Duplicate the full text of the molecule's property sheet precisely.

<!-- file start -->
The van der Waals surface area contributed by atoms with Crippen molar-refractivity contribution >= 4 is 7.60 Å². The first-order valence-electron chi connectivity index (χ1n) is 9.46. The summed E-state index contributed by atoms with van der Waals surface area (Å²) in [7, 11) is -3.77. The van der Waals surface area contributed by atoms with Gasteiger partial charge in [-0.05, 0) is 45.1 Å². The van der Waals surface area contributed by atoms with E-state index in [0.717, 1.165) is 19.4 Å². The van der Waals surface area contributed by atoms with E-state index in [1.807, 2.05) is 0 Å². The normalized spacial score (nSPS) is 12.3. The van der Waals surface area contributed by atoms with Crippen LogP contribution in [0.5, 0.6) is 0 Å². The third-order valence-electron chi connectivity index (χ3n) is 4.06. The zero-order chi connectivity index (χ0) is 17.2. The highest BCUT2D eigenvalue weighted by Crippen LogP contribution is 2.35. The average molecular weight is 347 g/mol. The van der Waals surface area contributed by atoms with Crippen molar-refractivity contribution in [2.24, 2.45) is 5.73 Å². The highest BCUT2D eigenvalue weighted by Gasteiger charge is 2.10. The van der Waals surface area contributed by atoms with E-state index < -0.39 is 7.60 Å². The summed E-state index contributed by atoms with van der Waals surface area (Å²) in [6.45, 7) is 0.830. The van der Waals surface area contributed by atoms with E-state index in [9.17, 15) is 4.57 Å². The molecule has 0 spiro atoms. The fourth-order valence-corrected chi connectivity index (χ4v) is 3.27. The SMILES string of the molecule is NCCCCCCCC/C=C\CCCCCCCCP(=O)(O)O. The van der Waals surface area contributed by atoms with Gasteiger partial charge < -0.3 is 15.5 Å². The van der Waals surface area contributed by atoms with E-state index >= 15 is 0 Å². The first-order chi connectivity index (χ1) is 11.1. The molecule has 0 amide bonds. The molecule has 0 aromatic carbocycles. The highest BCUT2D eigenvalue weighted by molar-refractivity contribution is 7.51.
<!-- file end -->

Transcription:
The van der Waals surface area contributed by atoms with Crippen molar-refractivity contribution >= 4 is 7.60 Å². The first-order valence-electron chi connectivity index (χ1n) is 9.46. The summed E-state index contributed by atoms with van der Waals surface area (Å²) in [7, 11) is -3.77. The van der Waals surface area contributed by atoms with Gasteiger partial charge in [-0.05, 0) is 45.1 Å². The van der Waals surface area contributed by atoms with E-state index in [0.717, 1.165) is 19.4 Å². The van der Waals surface area contributed by atoms with E-state index in [1.807, 2.05) is 0 Å². The normalized spacial score (nSPS) is 12.3. The van der Waals surface area contributed by atoms with Crippen LogP contribution in [0.5, 0.6) is 0 Å². The third-order valence-electron chi connectivity index (χ3n) is 4.06. The zero-order chi connectivity index (χ0) is 17.2. The highest BCUT2D eigenvalue weighted by Crippen LogP contribution is 2.35. The average molecular weight is 347 g/mol. The van der Waals surface area contributed by atoms with Crippen molar-refractivity contribution in [2.24, 2.45) is 5.73 Å². The highest BCUT2D eigenvalue weighted by Gasteiger charge is 2.10. The van der Waals surface area contributed by atoms with E-state index < -0.39 is 7.60 Å². The summed E-state index contributed by atoms with van der Waals surface area (Å²) in [6.45, 7) is 0.830. The van der Waals surface area contributed by atoms with E-state index in [9.17, 15) is 4.57 Å². The molecule has 0 spiro atoms. The fourth-order valence-corrected chi connectivity index (χ4v) is 3.27. The SMILES string of the molecule is NCCCCCCCC/C=C\CCCCCCCCP(=O)(O)O. The van der Waals surface area contributed by atoms with Gasteiger partial charge < -0.3 is 15.5 Å². The van der Waals surface area contributed by atoms with E-state index >= 15 is 0 Å². The first-order chi connectivity index (χ1) is 11.1. The molecule has 0 amide bonds. The molecule has 0 aromatic carbocycles. The highest BCUT2D eigenvalue weighted by molar-refractivity contribution is 7.51.